Honesty: It’s not always easy.

Sometimes I fear I say and write too much.

It is possible there are people who use the perceived “weaknesses” of mental illnesses against and over me. I also know there are people who use those same perceived weaknesses to feel an improper pity for me. In addition, some people would rather I just shut up or lie; and when they ask “How are you doing?” they’d like me to just give the same answers many offer as niceties. Lastly, I know that some people neglect talking with me about certain things for fear that I won’t be able to handle it.

Thankfully, for me, I know that having, dealing with, and trying to reign in some parts of my illnesses are not weaknesses. It takes incredible strength to engage in some “normal” parts of life at times. And, I am proud of myself for confronting people for not including me in some difficult conversations because they don’t know where “dealing with Michael” will lead.

Can I get a “Bravo,” “Amen,” or even a “Dang, things can suck sometimes.”

Honestly, though, I don’t have to deal with the stigma attached to mental illness nearly as much as many do. Many suffer greater ailments than I, so I’m guessing proportion plays a role. Also, since I’ve been open with my struggle for well over a dozen years — and have been writing about it for a handful of those years — many friends, family, colleagues, and acquaintances get the “real” me.

So why am I writing this post?

Well, quite honestly, one brief exchange a few weeks back stung pretty hard … more than it normally would. (Oh, and in case anyone was wondering, I am NOT talking about the day I had the public panic attack.)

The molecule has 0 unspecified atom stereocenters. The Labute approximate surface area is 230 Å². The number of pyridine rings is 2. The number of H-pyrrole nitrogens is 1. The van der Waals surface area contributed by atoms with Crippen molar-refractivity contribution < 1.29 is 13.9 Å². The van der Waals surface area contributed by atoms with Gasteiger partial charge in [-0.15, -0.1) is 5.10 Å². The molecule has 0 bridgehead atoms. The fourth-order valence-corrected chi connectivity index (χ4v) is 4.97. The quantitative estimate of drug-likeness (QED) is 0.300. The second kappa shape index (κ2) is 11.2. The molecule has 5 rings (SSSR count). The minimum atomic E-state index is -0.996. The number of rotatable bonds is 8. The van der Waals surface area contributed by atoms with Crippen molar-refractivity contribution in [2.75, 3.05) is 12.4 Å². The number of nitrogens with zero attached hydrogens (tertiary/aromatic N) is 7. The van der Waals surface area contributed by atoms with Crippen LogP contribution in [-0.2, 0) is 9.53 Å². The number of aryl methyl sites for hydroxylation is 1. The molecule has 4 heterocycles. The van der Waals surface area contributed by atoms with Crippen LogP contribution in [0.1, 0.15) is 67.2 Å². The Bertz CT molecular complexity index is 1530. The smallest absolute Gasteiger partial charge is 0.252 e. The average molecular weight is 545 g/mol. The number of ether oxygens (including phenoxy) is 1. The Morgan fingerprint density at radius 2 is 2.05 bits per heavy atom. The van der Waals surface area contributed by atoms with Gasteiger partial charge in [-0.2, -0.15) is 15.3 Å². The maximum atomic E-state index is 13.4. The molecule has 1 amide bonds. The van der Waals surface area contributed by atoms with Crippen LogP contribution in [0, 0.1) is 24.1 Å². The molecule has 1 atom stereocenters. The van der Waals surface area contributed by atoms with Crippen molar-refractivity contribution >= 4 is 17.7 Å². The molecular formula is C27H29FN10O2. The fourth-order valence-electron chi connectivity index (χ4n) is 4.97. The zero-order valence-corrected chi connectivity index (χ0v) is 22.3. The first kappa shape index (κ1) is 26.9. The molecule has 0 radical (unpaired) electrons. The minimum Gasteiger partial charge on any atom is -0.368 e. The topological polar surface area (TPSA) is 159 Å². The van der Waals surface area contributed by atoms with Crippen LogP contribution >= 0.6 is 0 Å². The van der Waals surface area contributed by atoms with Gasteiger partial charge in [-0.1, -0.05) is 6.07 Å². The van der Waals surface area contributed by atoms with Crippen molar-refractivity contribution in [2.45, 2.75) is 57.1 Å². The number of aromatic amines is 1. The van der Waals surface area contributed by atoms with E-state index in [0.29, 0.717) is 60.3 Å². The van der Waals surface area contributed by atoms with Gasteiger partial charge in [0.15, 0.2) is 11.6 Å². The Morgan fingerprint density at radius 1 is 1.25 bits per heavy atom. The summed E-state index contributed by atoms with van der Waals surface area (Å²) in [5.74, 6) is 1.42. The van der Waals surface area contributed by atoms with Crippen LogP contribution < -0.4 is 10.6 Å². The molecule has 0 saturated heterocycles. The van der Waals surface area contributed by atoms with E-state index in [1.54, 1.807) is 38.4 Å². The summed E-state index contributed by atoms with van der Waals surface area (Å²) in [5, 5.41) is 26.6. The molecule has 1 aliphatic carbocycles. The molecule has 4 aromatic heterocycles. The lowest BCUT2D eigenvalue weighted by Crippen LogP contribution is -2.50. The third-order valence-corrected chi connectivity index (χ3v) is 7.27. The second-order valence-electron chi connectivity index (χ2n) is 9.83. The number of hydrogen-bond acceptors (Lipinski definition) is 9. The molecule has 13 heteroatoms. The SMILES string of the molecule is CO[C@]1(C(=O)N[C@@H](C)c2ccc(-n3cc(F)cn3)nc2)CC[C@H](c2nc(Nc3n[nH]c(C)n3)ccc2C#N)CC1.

I was honest — although not overbearingly so — when someone casually asked how I was doing. And it was in a public setting. I said no more than five or six honest words. The words didn’t require anyone say or do anything for me. I was just being honest that I was having a tough day, and it had to do with the juices swarming around in my head.

I’m not going to repeat the person’s response.  It wasn’t incredibly hurtful … just pretty insensitive. While they may not have meant to do so, I kinda felt “put in my place.” I also felt bad because neither I nor anyone else said anything about it.

Those brief few seconds have stuck with me ever since. In fact, it feels like I’ve afforded that instance much more than it’s worth. Perhaps if the juices swarming in my head hand’t been quite so painful that day, I would just be able to let it go.

But really that’s not why I am writing this post.

Again, I’m comfortable with what I do (except for then) to fight the stigma.

I am writing this post for two reasons. First, if you witness a “put down,” let it be known that that is not okay. Do so in proportion to the situation … in a way that you feel honestly fits the situation at hand while not forcing discomfort on the person dealing with their illness.

Second, be sensitive to the words you say. Do not say you are “OCD” if you simply like to keep things tidy. Similarly, if you are of “two minds” regarding a particular situation, don’t claim you are “bi-polar.” And I must admit, I’ve used the word “schizophrenic” inappropriately and felt quite bad about it. Unfortunately, I didn’t call myself on it. Nor did anyone else.

Okay, actually I am writing this post for a third reason too. I am surprised at how I’ve let those brief few seconds stick with me. I’ll be alright. But it strikes me that for those who are in worse situations or suffer more than I, the stigma must be quite overpowering.

Be kind to one another, everyone. Be kind.